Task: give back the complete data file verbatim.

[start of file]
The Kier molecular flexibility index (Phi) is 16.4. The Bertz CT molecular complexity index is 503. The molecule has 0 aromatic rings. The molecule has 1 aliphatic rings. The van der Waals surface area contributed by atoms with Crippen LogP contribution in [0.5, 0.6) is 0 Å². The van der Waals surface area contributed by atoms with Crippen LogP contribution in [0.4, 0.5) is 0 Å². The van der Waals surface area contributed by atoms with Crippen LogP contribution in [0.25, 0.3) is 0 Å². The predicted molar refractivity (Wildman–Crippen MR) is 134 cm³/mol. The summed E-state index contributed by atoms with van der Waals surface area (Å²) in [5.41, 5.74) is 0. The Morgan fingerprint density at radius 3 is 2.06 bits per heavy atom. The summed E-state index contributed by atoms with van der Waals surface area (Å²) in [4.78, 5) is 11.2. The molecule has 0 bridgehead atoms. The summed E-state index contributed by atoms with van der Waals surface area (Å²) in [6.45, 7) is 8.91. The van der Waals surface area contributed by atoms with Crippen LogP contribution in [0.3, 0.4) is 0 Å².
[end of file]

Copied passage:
The Kier molecular flexibility index (Phi) is 16.4. The Bertz CT molecular complexity index is 503. The molecule has 0 aromatic rings. The molecule has 1 aliphatic rings. The van der Waals surface area contributed by atoms with Crippen LogP contribution in [0.5, 0.6) is 0 Å². The van der Waals surface area contributed by atoms with Crippen LogP contribution in [0.4, 0.5) is 0 Å². The van der Waals surface area contributed by atoms with Crippen LogP contribution in [0.25, 0.3) is 0 Å². The predicted molar refractivity (Wildman–Crippen MR) is 134 cm³/mol. The summed E-state index contributed by atoms with van der Waals surface area (Å²) in [5.41, 5.74) is 0. The Morgan fingerprint density at radius 3 is 2.06 bits per heavy atom. The summed E-state index contributed by atoms with van der Waals surface area (Å²) in [4.78, 5) is 11.2. The molecule has 0 bridgehead atoms. The summed E-state index contributed by atoms with van der Waals surface area (Å²) in [6.45, 7) is 8.91. The van der Waals surface area contributed by atoms with Crippen LogP contribution in [0.3, 0.4) is 0 Å².